The conduct of a group of Edmonton police officers is being questioned after a video posted online appears to show an officer repeatedly kicking a suspect before slamming him head first into a wall.
The EPS professional standards branch is investigating the violent arrest, which was captured from above by a citizen in a nearby apartment on June 11.
A two-minute, 20-second video posted to Twitter shows six uniformed officers take down a suspect in the parking lot of an apartment building near 106th Street and 99th Avenue.
The 26-year-old man was allegedly driving a stolen pickup truck and was arrested around 9:50 p.m., an EPS watch commander told CBC News.
The expletive-laden video shows officers use their cruisers to box in a white truck before surrounding it on foot, with guns drawn.
One officer can be heard yelling “Hands up, buddy. You’re going to die.” The suspect is also called an asshole and f—-ing piece of shit.
He gets out of the vehicle before being tackled to the sidewalk along the wall of the apartment building.
Edmonton criminal defence lawyer Tom Engel, whose work focuses on police abuse, said what happened next is a clear example of an officer using excessive force.
A video posted online appears to show an Edmonton police officer repeatedly kicking a suspect before slamming him head first into a wall. Warning graphic video. <br><br>Full story: <a href=”https://t.co/jX0AbtwKC8″>https://t.co/jX0AbtwKC8</a> <a href=”https://t.co/qICEhMcDdt”>pic.twitter.com/qICEhMcDdt</a>
With the suspect still on the ground, an officer with a bald head looks over his shoulders — right, left, then right again — then appears to kick the man three times.
An awning on the side of the building partially obscures the camera’s view, so it’s unclear if the blows were delivered to the suspect.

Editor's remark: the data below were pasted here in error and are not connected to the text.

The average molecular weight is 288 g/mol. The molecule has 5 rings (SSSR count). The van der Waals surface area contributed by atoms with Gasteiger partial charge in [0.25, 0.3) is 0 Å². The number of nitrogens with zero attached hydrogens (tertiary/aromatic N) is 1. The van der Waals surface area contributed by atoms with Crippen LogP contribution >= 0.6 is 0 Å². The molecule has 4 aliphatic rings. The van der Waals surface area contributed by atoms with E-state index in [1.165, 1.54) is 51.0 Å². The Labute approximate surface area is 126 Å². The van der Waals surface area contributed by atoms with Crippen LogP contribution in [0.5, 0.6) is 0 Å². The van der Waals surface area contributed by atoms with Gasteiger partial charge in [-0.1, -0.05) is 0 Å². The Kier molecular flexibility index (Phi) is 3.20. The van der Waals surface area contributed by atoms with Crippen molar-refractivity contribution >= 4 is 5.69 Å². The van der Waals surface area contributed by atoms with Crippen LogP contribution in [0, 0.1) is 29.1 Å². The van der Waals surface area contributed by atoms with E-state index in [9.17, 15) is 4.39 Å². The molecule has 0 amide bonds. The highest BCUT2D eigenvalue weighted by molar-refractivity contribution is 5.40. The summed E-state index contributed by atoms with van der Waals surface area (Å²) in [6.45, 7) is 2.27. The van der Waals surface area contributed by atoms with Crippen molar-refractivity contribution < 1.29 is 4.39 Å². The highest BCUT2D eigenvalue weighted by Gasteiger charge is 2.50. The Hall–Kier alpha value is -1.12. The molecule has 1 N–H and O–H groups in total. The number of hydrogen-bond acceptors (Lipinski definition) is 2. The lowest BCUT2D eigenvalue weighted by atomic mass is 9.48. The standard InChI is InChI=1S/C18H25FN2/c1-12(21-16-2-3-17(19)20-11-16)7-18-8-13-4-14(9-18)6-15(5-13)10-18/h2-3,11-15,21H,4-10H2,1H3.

“There appears to be no excuse, no reason for that kind of force,” Engel said.
The video shows the same officer pull the suspect to his feet and smash his head against the brick wall. It’s unclear if the man was handcuffed, though his hands appear to be behind his back.
“Again, there can’t be any legal justification for that kind of force. So again, it would appear to be criminal use of force,” Engel said.
The officer then walks the handcuffed suspect to a police car and shoves the man’s body against it.
“If this individual was so dangerous that it warranted this kind of force, why is he alone with this individual? It doesn’t make any sense. Obviously, he’s of no so-called ‘officer safety risk,'” Engel said.
“It doesn’t appear that this individual is resisting at all. He’s walking ahead of this officer. And so that would be another illegal use of force.”
Those other officers were standing by and watching their fellow officer being brutal to this man.– Tom Engel, criminal defence lawyer
Based on the language used by police in the video, Engel said it seems the interaction was fuelled by anger and got out of control as a result.
“That is completely unprofessional, unnecessary, and looks very bad on the Edmonton Police Service that they would call somebody these sorts of names gratuitously,” he said. “It kind of shows you what they think of people they’re dealing with — it’s almost like dehumanizing the person.”
It would make sense for the Alberta Serious Incident Response Team to investigate instead of the EPS professional standards branch, he said, as ASIRT focuses on serious allegations of police misconduct.
The officer who shoved the suspect should be taken off patrol while the investigation is underway, Engel said.
“It’s not just this [one] officer,” he said. “There are other officers using force. And those other officers were standing by and watching their fellow officer being brutal to this man. And they didn’t do anything to stop it, and they have a duty to stop it.”
EPS spokesperson Cheryl Sheppard said the professional standards branch is reviewing the incident, the arrest and the video.
She confirmed the arrest stemmed from a stolen vehicle investigation, but said no other information will be available until the investigation is complete.